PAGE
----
5 Healthy Swaps to Use in Soup, Stew and Chili

5 Healthy Swaps to Use in Soup, Stew and Chili

by Lisa McCune MS, MPH, RDN, LDN

What are most popular food choices when you’re feeling under the weather or when the weather itself isn’t so hot? Soups, stews and chilis are not only therapeutic and warming to our bodies and souls, but they also help keep us hydrated in colder weather. Soup is a convenient meal for any season and it’s easily customizable based on seasonal produce and personal food preferences. Soups and chilis are a wonderful way to stay healthy during the colder months by loading them up with nutrient-rich vegetables, whole grains and lean protein.

However, soups, stews and chilis can be very high in sodium, fat and calories. This can promote weight gain and high blood pressure, thus increasing risk for chronic illnesses such as diabetes and heart disease. Try these five swaps to keep soups, stews and chilis nutritious and delicious.

1. Lower the sodium

Premade soups bought at the store can have very high sodium content, some in excess of 1,000 mg. The American Heart Association recommends limiting sodium to 2,300 milligrams of sodium per day, with an ideal limit of 1,500 mg per day for most adults and those with high blood pressure. Preparing soup at home rather than buying it premade allows us to control how much sodium we put in our soups, stews and chilis. Do this whenever possible.

When shopping for soup ingredients, look for No Added Salt or Low Sodium broth and canned vegetables such as diced tomatoes and beans. When the liquid from the can is not being used, drain and rinse off any canned products to reduce the sodium by about 40%. Another salt saver is to choose “No Salt” or low sodium seasoning packets, or use fresh herbs and spices for flavor rather than salt. Try these examples of low sodium soups and chilis:

Low Salt White Bean Soup

Quick Mediterranean Chili

Chicken, Vegetable and Barley Soup

2. Keep the protein lean

Ground beef is commonly used in soups, stews and chilis, but is higher in saturated fat. Look for 90% lean or above, or cuts of beef that have the words “loin” or “round” in the name for lower saturated fat and calories. Another healthy swap is to try ground bison like this Bison Black Bean Chili or ground turkey like this Slow Cooker Turkey, Spinach and White Bean Soup. If you’re short on time, use white meat without the skin from a precooked rotisserie chicken. For a plant-based soup, stew or chili, bump up the protein without the fat and calories by adding tofu or a variety of beans like in this Black Bean and Vegetable Soup.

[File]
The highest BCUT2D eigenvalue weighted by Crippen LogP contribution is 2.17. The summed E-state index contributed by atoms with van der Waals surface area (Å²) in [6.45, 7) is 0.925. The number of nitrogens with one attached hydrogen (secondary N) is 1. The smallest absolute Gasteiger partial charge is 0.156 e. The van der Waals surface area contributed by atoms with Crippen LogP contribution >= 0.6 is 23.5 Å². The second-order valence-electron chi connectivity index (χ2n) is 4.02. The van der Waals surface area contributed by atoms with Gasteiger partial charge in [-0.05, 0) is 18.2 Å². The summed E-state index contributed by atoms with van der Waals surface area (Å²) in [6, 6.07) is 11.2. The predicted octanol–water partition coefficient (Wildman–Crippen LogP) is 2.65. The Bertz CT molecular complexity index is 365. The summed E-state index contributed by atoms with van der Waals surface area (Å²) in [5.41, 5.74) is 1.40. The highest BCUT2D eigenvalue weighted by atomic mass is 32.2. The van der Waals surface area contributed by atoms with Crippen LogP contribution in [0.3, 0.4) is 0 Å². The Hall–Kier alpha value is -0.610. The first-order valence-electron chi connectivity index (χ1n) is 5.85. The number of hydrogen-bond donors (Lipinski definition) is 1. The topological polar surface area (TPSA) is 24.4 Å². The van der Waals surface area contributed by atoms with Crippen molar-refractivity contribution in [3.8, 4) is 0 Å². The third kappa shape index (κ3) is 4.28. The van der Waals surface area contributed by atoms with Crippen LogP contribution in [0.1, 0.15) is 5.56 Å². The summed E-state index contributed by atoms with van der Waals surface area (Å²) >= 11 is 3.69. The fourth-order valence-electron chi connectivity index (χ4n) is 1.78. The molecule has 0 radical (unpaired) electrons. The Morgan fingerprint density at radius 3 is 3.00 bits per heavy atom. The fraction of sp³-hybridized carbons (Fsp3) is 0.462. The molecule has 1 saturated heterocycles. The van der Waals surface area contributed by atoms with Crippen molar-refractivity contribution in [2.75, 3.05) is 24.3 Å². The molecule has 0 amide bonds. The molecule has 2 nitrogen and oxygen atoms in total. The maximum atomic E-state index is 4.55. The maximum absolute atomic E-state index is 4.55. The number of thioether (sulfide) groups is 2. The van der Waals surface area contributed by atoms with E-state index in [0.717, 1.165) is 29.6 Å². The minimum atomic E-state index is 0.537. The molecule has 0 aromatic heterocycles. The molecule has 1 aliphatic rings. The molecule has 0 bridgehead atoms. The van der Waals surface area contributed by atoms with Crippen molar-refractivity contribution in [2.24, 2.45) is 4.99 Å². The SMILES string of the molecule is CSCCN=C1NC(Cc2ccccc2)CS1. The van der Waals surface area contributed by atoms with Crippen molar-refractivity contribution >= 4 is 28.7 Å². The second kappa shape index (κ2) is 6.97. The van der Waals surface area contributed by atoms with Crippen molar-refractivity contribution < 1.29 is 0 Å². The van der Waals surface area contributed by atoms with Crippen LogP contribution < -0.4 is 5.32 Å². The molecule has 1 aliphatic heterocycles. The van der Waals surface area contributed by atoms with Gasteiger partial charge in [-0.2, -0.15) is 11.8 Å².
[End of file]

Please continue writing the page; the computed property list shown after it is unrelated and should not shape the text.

3. Go for whole grains

Choosing whole grains in a soup, stew, or chili can bulk up the texture and nutrition with added fiber in soups, stews and chilis. Try using whole wheat pasta, lentil pasta or chickpea pasta rather than refined pasta. Brown rice, wild rice or quinoa are also healthy choices. For heartier soups try barley or wheat berries.

4. Swap the toppings

Traditional toppings for soup and chili typically include high fat and calorie foods such as cheese, chips and sour cream. Try swapping sour cream for plain nonfat Greek yogurt or avocados. Use fresh herbs like cilantro and a squeeze of citrus to flavor as well. Swap corn chips or tortilla chips for whole grain chips or try pumpkin or sunflower seeds for a healthy fat boost with that crunch.

5. Trim the fat

Creamy soups tend to be higher in calories and fat due to the use of heavy cream. Try substituting reduced fat, skim milk or half-and-half to add creaminess without the fat and calories. Plant-based milks can also be used. Reduced fat coconut milk is a comparable choice for heavy cream. Another option is to use pureed vegetables like cauliflower to get that creamy texture we are looking for. This is a great option for adding more nutrients to the dish.

Making a few changes to our soup, stew and chili recipes can help keep them a healthy part of our fall and winter menus. Lowering sodium and fat, choosing whole grains, lean proteins, and including plenty of vegetables are all smart swaps to make.

For more personalized nutrition guidance make a telenutrition appointment with a Kroger Dietitian.

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